Challenging HIV-related stigma and discrimination

HIV stigma evolved from a mix of xenophobia and homophobia and has included profound fear, in the public mind, of sex workers, racialized people, and people who inject drugs. Dangerous misconceptions about HIV transmission risk have been perpetuated, and they have negative consequences for people who live with or who face systemic risk factors for HIV, including driving unjust criminal prosecutions.1

As service providers, we can use the U=U platform to provide assurance to people living with HIV regarding both their individual health and the health of their sexual partners. This encourages engagement across the HIV prevention, engagement, and care cascade.2 People are more likely to get tested if the stigma is reduced, they are more likely to disclose their status if they are on effective ART with an undetectable viral load, they are more likely to start treatment early and remain adherent to their ART, and they are more likely to remain in care.3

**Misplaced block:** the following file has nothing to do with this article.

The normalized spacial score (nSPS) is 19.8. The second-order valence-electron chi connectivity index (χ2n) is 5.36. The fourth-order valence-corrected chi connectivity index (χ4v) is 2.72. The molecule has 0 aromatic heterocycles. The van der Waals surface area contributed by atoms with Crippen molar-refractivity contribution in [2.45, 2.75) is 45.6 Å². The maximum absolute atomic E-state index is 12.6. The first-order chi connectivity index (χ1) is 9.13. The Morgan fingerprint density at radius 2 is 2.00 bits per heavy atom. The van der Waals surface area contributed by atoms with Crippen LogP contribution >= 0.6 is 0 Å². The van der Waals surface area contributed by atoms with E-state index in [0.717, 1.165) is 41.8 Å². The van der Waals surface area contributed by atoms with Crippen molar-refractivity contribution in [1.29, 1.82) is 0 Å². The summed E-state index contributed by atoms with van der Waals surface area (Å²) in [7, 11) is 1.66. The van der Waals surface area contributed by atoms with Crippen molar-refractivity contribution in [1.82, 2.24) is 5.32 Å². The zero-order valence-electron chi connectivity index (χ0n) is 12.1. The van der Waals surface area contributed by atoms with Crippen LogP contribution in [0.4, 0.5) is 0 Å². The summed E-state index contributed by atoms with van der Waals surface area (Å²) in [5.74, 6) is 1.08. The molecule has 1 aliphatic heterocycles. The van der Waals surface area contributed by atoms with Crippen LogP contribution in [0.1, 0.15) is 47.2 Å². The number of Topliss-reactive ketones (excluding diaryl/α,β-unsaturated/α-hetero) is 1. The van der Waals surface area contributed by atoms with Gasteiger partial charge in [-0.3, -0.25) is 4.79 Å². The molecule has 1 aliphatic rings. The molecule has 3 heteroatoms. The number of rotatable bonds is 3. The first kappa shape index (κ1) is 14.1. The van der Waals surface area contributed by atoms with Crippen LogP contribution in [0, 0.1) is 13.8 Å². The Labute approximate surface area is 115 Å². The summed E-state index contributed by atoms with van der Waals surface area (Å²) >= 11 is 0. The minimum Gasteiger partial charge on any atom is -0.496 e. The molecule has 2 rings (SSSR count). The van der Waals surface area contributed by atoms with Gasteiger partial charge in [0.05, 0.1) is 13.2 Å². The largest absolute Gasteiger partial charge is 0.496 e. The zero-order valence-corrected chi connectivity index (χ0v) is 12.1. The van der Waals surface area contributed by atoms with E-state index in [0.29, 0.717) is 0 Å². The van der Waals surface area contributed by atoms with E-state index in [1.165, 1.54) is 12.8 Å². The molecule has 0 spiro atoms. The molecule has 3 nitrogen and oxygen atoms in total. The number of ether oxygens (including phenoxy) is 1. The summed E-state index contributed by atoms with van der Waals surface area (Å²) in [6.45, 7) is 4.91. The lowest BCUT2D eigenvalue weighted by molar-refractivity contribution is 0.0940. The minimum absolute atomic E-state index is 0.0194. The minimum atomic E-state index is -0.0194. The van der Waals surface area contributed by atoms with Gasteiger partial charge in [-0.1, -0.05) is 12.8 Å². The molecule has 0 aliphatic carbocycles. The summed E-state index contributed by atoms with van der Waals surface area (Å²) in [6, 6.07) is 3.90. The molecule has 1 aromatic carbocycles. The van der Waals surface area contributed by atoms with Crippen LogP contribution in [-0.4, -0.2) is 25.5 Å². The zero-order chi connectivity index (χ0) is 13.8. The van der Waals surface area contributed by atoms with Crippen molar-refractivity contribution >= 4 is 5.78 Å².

1. AVERT. HIV stigma and discrimination. Brighton, UK: AVERT; 2018. Available from: [accessed June 20, 2019]
  2. The prevention, engagement, and care cascade reflects the different services someone with HIV needs to achieve optimal health outcomes, including HIV testing and diagnosis, linkage to appropriate medical care (and other health services), support while in care, access to HIV treatment, support on treatment, and the achievement of an undetectable viral load. CATIE. HIV in Canada: A primer for service providers. The HIV treatment cascade.
  3. UNAIDS. Confronting discrimination: overcoming HIV-related stigma and discrimination in health- care settings and beyond. Geneva: Joint United Nations Programme on HIV/AIDS; 2017. Available from: [accessed June 20, 2019].